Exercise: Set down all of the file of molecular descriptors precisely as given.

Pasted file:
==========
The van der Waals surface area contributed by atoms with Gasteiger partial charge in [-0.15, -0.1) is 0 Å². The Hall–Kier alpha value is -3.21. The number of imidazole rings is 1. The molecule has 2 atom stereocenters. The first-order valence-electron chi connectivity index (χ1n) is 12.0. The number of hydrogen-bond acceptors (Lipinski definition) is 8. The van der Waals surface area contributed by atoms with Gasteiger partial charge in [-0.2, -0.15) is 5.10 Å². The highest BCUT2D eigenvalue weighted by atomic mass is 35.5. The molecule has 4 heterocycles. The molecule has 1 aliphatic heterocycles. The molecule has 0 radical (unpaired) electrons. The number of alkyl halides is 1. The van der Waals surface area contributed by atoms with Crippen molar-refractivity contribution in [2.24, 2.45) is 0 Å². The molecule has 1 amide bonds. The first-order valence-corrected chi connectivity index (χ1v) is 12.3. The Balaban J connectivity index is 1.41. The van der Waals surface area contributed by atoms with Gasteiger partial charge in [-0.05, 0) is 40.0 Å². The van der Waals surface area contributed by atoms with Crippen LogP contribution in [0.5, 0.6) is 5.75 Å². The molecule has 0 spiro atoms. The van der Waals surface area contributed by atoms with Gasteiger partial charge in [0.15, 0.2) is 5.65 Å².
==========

The van der Waals surface area contributed by atoms with Gasteiger partial charge in [-0.15, -0.1) is 0 Å². The Hall–Kier alpha value is -3.21. The number of imidazole rings is 1. The molecule has 2 atom stereocenters. The first-order valence-electron chi connectivity index (χ1n) is 12.0. The number of hydrogen-bond acceptors (Lipinski definition) is 8. The van der Waals surface area contributed by atoms with Gasteiger partial charge in [-0.2, -0.15) is 5.10 Å². The highest BCUT2D eigenvalue weighted by atomic mass is 35.5. The molecule has 4 heterocycles. The molecule has 1 aliphatic heterocycles. The molecule has 0 radical (unpaired) electrons. The number of alkyl halides is 1. The van der Waals surface area contributed by atoms with Crippen molar-refractivity contribution in [2.24, 2.45) is 0 Å². The molecule has 1 amide bonds. The first-order valence-corrected chi connectivity index (χ1v) is 12.3. The Balaban J connectivity index is 1.41. The van der Waals surface area contributed by atoms with Gasteiger partial charge in [-0.05, 0) is 40.0 Å². The van der Waals surface area contributed by atoms with Crippen LogP contribution in [0.5, 0.6) is 5.75 Å². The molecule has 0 spiro atoms. The van der Waals surface area contributed by atoms with Gasteiger partial charge in [0.15, 0.2) is 5.65 Å².